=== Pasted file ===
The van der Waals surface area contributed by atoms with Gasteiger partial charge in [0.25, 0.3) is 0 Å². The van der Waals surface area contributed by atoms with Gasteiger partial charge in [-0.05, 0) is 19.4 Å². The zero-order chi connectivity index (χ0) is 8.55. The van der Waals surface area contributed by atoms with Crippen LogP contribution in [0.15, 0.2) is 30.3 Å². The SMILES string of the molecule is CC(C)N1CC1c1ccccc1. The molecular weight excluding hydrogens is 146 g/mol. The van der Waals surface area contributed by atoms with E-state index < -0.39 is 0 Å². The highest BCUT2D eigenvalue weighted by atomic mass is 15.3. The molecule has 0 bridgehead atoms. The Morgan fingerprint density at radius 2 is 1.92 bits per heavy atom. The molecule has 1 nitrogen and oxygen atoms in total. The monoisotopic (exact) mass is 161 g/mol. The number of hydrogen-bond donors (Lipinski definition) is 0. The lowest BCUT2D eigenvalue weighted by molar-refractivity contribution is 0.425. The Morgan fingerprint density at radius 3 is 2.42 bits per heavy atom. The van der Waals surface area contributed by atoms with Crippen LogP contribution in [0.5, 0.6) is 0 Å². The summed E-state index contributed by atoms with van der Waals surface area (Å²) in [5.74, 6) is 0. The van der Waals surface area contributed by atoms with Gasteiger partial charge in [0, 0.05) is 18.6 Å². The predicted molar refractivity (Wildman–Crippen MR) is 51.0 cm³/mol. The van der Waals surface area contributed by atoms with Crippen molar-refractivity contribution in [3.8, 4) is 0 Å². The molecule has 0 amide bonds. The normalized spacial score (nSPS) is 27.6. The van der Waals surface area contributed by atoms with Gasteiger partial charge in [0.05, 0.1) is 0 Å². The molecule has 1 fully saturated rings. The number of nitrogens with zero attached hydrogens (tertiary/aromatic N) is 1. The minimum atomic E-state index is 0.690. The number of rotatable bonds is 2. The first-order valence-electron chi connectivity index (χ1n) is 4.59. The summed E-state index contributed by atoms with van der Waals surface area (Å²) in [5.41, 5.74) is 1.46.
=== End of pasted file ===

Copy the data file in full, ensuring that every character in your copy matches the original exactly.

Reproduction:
The van der Waals surface area contributed by atoms with Gasteiger partial charge in [0.25, 0.3) is 0 Å². The van der Waals surface area contributed by atoms with Gasteiger partial charge in [-0.05, 0) is 19.4 Å². The zero-order chi connectivity index (χ0) is 8.55. The van der Waals surface area contributed by atoms with Crippen LogP contribution in [0.15, 0.2) is 30.3 Å². The SMILES string of the molecule is CC(C)N1CC1c1ccccc1. The molecular weight excluding hydrogens is 146 g/mol. The van der Waals surface area contributed by atoms with E-state index < -0.39 is 0 Å². The highest BCUT2D eigenvalue weighted by atomic mass is 15.3. The molecule has 0 bridgehead atoms. The Morgan fingerprint density at radius 2 is 1.92 bits per heavy atom. The molecule has 1 nitrogen and oxygen atoms in total. The monoisotopic (exact) mass is 161 g/mol. The number of hydrogen-bond donors (Lipinski definition) is 0. The lowest BCUT2D eigenvalue weighted by molar-refractivity contribution is 0.425. The Morgan fingerprint density at radius 3 is 2.42 bits per heavy atom. The van der Waals surface area contributed by atoms with Crippen LogP contribution in [0.5, 0.6) is 0 Å². The summed E-state index contributed by atoms with van der Waals surface area (Å²) in [5.74, 6) is 0. The van der Waals surface area contributed by atoms with Gasteiger partial charge in [0, 0.05) is 18.6 Å². The predicted molar refractivity (Wildman–Crippen MR) is 51.0 cm³/mol. The van der Waals surface area contributed by atoms with Crippen molar-refractivity contribution in [3.8, 4) is 0 Å². The molecule has 0 amide bonds. The normalized spacial score (nSPS) is 27.6. The van der Waals surface area contributed by atoms with Gasteiger partial charge in [0.05, 0.1) is 0 Å². The molecule has 1 fully saturated rings. The number of nitrogens with zero attached hydrogens (tertiary/aromatic N) is 1. The minimum atomic E-state index is 0.690. The number of rotatable bonds is 2. The first-order valence-electron chi connectivity index (χ1n) is 4.59. The summed E-state index contributed by atoms with van der Waals surface area (Å²) in [5.41, 5.74) is 1.46.